Rhythms of Ireland


Ireland and its rich culture have long been near and dear to the hearts of many Americans, particularly here in the Northeast where many people can trace their ancestry back across the Atlantic. Despite being often several generations removed, Ireland continues to exert a strong hold on many people in this country.

Local lovers of all things Irish will have an opportunity to revisit old Ireland when The Emerald Revellers bring their “Rhythms of Ireland” program to Sag Harbor’s Old Whalers’ Church at 8 p.m. on Friday, August 1.

Founded in 1996 by choreographer Clare McMorrow as an outgrowth of her Farragher School of Dance, The Emerald Revellers are a traditional Irish folk group from county Leitrim. Members range in age from six to 50+ and in their programs, they offer audiences an evening of Irish dance, music, singing and storytelling.

The first half of the “Rhythms of Ireland” performance is dedicated to traditional Irish music and dance or “sean nos.” The second half of the show features modern step dancing moves like those made popular by Michael Flatley and the dancers of Riverdance.

“It’s exactly like what Riverdance does,” explains McMorrow. “We’ve tried some new stuff recently. One routine, I showed the younger dancers and said, ‘Do you want to do it?’ and they said, ‘Wow!’”

“Traditional music and dancing have had a big revival in the last number of years, even outside of Ireland,” she adds. “Riverdance gave it a big lift — for boys too. We have seven boys dancing — Michael Flatley was a major fashionable influence.”

Since she founded The Emerald Revellers, McMorrow and her group have performed throughout Ireland and abroad. Performers not only come from Leitrim, which is in the northwest of Ireland, but also neighboring counties Sligo, Fermanagh and Cavan. In that part of the world, singing, dancing and visiting friends and relatives to share a little music is a way of life.

“We’re close knit — there’s always music and dancing,” says McMorrow. “They all come to my house and have a sing song. There’s a lot of that.”

Many members of The Emerald Revellers have danced under McMorrow’s direction for 20 years. But they are not professionals and still hold day jobs, raise children or attend school.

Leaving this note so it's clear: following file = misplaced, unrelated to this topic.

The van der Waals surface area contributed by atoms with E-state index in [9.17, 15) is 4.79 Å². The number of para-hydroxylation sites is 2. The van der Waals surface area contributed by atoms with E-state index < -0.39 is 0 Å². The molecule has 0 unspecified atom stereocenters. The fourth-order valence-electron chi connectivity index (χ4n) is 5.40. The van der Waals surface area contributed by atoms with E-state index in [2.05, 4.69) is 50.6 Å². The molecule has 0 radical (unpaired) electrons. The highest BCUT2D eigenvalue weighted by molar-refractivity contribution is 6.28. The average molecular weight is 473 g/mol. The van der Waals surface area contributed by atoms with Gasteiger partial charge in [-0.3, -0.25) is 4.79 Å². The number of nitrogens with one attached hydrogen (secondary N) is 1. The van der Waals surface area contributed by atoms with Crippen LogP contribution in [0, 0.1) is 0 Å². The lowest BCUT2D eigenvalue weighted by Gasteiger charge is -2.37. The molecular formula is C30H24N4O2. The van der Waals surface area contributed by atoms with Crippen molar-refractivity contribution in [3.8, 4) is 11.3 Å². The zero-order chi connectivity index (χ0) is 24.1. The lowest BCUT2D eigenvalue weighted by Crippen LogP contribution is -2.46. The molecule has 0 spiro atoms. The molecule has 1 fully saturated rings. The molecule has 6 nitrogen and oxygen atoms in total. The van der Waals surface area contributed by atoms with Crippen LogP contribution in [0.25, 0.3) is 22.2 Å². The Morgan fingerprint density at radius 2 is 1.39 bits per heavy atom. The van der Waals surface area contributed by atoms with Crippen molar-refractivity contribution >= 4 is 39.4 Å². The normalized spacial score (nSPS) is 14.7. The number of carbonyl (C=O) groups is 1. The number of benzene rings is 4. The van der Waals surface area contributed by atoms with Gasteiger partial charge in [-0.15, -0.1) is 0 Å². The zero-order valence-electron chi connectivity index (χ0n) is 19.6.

“My own children dance,” says McMorrow. “I also have a grandchild now that dances.”

For their upcoming U.S. tour, which includes performances at venues in New York, Massachusetts and Connecticut, the performers will be paying half of their own expenses.

“It takes great commitment,” says McMorrow. “They all have a social life, they all have boyfriends and girlfriends. Hopefully it will pay off. They’ve left wives and husbands behind.”

During a 2001 visit to Florida, The Emerald Revellers performed to sold-out audiences. For many of the 35 performers making the trip next week, this will be their first visit to the Northeast.

“They’re all very excited,” says McMorrow. “Many of them have never been to New York. I’ve been to Boston, but not New York. If we have time, we may be able to see some sights between shows.”

“In Florida, we got huge audiences and were so appreciative,” says McMorrow. “It was unbelievable. Hopefully people will come out in New York too.”

Coordinating a tour with 35 performers, eight shows  and three states is no small task, and on this side of the Atlantic, it falls to Noyac’s Bunny Jones to help facilitate the group’s visit.

Jones grew up in New York, but her mother hailed from Leitrim and McMorrow is married to Jones’ cousin. Jones, who splits her time between Noyac and Florida, coordinated the 2001 tour, and she is doing the same this time around. During their last visit, members of the group told Jones that it was their dream to perform in the Northeast where so many people of Irish heritage live.

“I decided to add Sag Harbor to the tour,” says Jones. “When people think of New York they think Manhattan. I thought it would be fantastic if they could come out here.”

Though The Emerald Revellers are accustomed to performing abroad, for members like set dancer Bridie Sweeney, coming to the United States has special meaning.

“I think U.S. audiences are different,” she says. “There’s a deeper appreciation and understanding of where we’re coming from and a connection with the group.”

 “It possibly means more to them,” adds Sweeney. “People in America are very warm and welcoming. When you’re performing, you get a lot of feedback from your audience. You dance better, sing better play better. When we were in Florida, we got such a reception it was amazing. I hope we’ll get a similar feedback there.”

“Even those with no Irish roots or background will get a lot out of the performance,” she says. “Anybody can be touched.”

“People will go away uplifted. This is real Irish dancing backed up by really good music.”

Tickets for The Emerald Revellers’ August 1 performance are $20 ($15 for children) and available in advance by calling Bunny Jones at (631) 899-3996 or at www.emeraldrevellers.com. Tickets will also be sold at the door. Showtime is 8 p.m. The Old Whalers’ Church is at 44 Union Street in Sag Harbor.